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Mission Accomplished

By: Mrs. Rina Zinkin

It would seem that the parshiyot of Vayakhel  and Pekudei are a mere repetition of that which has already been dealt with at length in the parshiyot of Terumah and Tezaveh. The 122 pesukim of Vayakhel seem to repeat the details of the klei hamikdash from parshat Terumah and the 92 pesukim of Pekudei seem to repeat the details of the bigdei kehunah from parshat Tezaveh.

We know that every letter in the Torah is necessary and carries with it great meaning. There are no extra letters or pesukim anywhere in the Torah. There are certainly no extra parshiyot.  If so, what is to be learned from the seemingly repetitive parshiyos of Vayakhel and Pekudei? (See Ramban 35:8, Rabeinu Bachya 35:1 and Ohr Hachaim Hakadosh 36:1,1 who all offer a similar answer to this question.)

Rav Avrohom Pam zt"l explains that there is a basic and fundamental difference between the parshiyot of Terumah-Tezaveh and Vayakhel-Pekudei. In Terumah-Tezaveh, the word "v'asita" (and you shall make) is used repeatedly to introduce Hashem's instructions on how to make the klei hamikdash and bigdei kehuna. In Vayakhel-Pekudei, the operative term is "va'ya'as" (and he made). "Va'ya'as" is continually used to describe the fact that Moshe completed the Mishkan, its keilim and the bigdei kehuna.

Every single detail, nuance, and fine measurement which was instructed to Moshe Rabeinu with a "v'asita" was accomplished – "va'ya'as". And it was all done exactly the way that was prescribed by Hakadosh Baruch Hu. The chiddush here, says Rav Pam, is that the planning became a reality; the "v'asita" became a "va'ya'as".

Too often in life we set out to accomplish bold and impressive goals, and yet fall short in seeing them to fruition. Let us all think back to the Yomim Noraim of this past year. We were all inspired to improve ourselves and make real changes in our avodas Hashem. We resolved in our hearts to spend more time learning Torah, to improve our bein adam l'chaveiro, and to daven with more kavana. They were all sincerely motivated kabalos. And yet, at this point in the year, many of us find that the inspiration has waned, and the kabalos are long forgotten. We must all stop and ask ourselves the very difficult and probing question – how much of our "v'asita" this year has translated into a "va'ya'as"?  And if we're not satisfied with our answers, let us take the opportunity now to re-commit ourselves to this awesome task – transforming the "v'asita" into a "va'ya'as".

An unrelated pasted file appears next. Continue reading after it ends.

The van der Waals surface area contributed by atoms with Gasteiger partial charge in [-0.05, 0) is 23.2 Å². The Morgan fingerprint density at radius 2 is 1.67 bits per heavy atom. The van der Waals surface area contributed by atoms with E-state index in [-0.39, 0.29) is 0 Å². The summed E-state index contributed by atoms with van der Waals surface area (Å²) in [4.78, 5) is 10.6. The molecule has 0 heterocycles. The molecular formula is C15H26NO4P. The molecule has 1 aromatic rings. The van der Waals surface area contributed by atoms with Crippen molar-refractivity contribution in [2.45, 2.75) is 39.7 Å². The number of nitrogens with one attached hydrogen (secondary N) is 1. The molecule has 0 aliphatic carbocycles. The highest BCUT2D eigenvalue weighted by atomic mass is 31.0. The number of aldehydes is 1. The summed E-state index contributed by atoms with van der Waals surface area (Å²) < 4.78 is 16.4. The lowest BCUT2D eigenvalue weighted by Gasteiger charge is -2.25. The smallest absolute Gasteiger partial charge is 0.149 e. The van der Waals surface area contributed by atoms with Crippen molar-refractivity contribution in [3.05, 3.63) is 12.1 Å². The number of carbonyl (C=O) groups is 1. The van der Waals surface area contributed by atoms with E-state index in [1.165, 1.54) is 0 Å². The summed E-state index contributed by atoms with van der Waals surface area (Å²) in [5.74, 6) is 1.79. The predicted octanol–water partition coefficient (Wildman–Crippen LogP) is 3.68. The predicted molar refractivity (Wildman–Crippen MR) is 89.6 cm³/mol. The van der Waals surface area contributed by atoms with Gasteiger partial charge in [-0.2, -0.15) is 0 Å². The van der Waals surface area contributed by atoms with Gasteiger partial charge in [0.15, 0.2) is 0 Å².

This is the profound and eternal lesson, says Rav Pam that justifies the repetition of our two parshiyot, Vayakhel and Pekudei.

When we read about the "va'ya'as" of the mishkan this upcoming shabbos, let us aspire to build our own personal mishkan meh'at. Let us remember our inspirations and motivations we started with, and work to fulfill our dreams and goals intact and unblemished.

Have a Great Shabbos!                 





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